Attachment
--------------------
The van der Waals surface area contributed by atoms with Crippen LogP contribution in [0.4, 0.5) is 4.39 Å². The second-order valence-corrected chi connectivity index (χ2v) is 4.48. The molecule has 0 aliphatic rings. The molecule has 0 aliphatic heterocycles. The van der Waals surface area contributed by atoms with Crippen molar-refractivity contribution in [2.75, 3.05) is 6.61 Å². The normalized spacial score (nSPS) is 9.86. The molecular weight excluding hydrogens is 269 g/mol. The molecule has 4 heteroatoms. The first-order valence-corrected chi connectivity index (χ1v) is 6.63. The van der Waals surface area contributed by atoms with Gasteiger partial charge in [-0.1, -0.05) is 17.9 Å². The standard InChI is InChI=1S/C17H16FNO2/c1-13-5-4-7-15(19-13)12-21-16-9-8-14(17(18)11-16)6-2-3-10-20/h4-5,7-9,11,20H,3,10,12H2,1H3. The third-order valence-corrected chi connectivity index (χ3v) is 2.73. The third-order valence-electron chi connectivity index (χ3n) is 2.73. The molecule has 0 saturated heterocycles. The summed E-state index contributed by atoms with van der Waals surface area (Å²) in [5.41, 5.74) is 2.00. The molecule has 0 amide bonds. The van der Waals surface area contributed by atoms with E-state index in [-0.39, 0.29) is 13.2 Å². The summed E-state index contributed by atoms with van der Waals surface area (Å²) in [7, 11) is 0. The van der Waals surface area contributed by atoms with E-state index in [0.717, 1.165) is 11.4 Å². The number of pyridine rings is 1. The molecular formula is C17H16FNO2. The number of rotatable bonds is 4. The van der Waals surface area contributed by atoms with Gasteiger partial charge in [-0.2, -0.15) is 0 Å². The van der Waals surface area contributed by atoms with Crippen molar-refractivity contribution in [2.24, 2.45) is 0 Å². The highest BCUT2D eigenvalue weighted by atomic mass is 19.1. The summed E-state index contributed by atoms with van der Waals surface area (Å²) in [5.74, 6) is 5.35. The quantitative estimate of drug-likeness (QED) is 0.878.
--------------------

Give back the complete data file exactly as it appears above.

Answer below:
The van der Waals surface area contributed by atoms with Crippen LogP contribution in [0.4, 0.5) is 4.39 Å². The second-order valence-corrected chi connectivity index (χ2v) is 4.48. The molecule has 0 aliphatic rings. The molecule has 0 aliphatic heterocycles. The van der Waals surface area contributed by atoms with Crippen molar-refractivity contribution in [2.75, 3.05) is 6.61 Å². The normalized spacial score (nSPS) is 9.86. The molecular weight excluding hydrogens is 269 g/mol. The molecule has 4 heteroatoms. The first-order valence-corrected chi connectivity index (χ1v) is 6.63. The van der Waals surface area contributed by atoms with Gasteiger partial charge in [-0.1, -0.05) is 17.9 Å². The standard InChI is InChI=1S/C17H16FNO2/c1-13-5-4-7-15(19-13)12-21-16-9-8-14(17(18)11-16)6-2-3-10-20/h4-5,7-9,11,20H,3,10,12H2,1H3. The third-order valence-corrected chi connectivity index (χ3v) is 2.73. The third-order valence-electron chi connectivity index (χ3n) is 2.73. The molecule has 0 saturated heterocycles. The summed E-state index contributed by atoms with van der Waals surface area (Å²) in [5.41, 5.74) is 2.00. The molecule has 0 amide bonds. The van der Waals surface area contributed by atoms with E-state index in [-0.39, 0.29) is 13.2 Å². The summed E-state index contributed by atoms with van der Waals surface area (Å²) in [7, 11) is 0. The van der Waals surface area contributed by atoms with E-state index in [0.717, 1.165) is 11.4 Å². The number of pyridine rings is 1. The molecular formula is C17H16FNO2. The number of rotatable bonds is 4. The van der Waals surface area contributed by atoms with Gasteiger partial charge in [-0.2, -0.15) is 0 Å². The van der Waals surface area contributed by atoms with Crippen molar-refractivity contribution in [2.24, 2.45) is 0 Å². The highest BCUT2D eigenvalue weighted by atomic mass is 19.1. The summed E-state index contributed by atoms with van der Waals surface area (Å²) in [5.74, 6) is 5.35. The quantitative estimate of drug-likeness (QED) is 0.878.